Bluebells are usually associated with woodlands, and a carpet of blue under a shady tree canopy easily springs to mind, but they seem to really like the Fylde Coast too!
If you drive along the coast road at St Annes, and keep your eyes out along the verge and dunes that run alongside the road, you’ll see that at the moment there are literally hundreds of bluebells all along the hedgerow. They are near Fairhaven Lake, the wasteland near the pier and growing in the dunes as you approach Squires Gate.
A bit of research reveals that the bluebell has contractile roots which pull the bulb down into the ground that it grows in to search for moisture, which no doubt helps it to thrive in the free draining soft sandy soil of the dunes. They are also able to spread easily through runners, in addition to propogating quite easily by seeding freely.
The native British bluebell can hybridise with the stronger and more virrulent Spanish bluebell – these wild specimens seen at St Annes could be any one of the three. Although the British bluebell is associated with the acidic soils of deciduous forests, they are also quite at home in the alkaline environment of the coast. The further west that you go they become a common sight as we’ve discovered at St Annes and along the Fylde Coast, and even grow on cliff tops.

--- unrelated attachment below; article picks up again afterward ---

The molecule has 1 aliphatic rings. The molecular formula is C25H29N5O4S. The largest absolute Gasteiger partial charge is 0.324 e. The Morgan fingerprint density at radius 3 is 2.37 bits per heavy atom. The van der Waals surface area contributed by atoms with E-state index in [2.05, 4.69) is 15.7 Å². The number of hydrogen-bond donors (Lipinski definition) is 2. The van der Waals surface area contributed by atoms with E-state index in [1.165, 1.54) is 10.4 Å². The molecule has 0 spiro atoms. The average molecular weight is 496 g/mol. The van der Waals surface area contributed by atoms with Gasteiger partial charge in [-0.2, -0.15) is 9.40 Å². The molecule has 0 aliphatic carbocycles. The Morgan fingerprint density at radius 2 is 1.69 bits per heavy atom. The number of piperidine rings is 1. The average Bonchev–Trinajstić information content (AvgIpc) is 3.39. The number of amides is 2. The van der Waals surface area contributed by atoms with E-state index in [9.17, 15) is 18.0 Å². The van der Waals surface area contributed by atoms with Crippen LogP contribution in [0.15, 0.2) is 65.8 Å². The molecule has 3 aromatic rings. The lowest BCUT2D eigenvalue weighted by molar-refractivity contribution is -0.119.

Bluebells create a wide range of chemicals with potential medicinal properties. They contain at least 15 biologically active compounds that may provide them with protection against insects and animals. Some of these are similar to compounds tested for use in combating HIV and cancer. The bulbs of bluebells are used in folk medicine as a diuretic or styptic, and the sap can be used as a glue.
Bluebells are protected by the Wildlife and Countryside Act of 1981 and it’s an offence to remove them from the wild – which has no doubt also contributed to their success as their numbers go unchecked. So be quick and keep your eye out for these lovely little blue heads nodding in the breeze!
Bluebells near St Annes Pier
Bluebells in the dunes at St Annes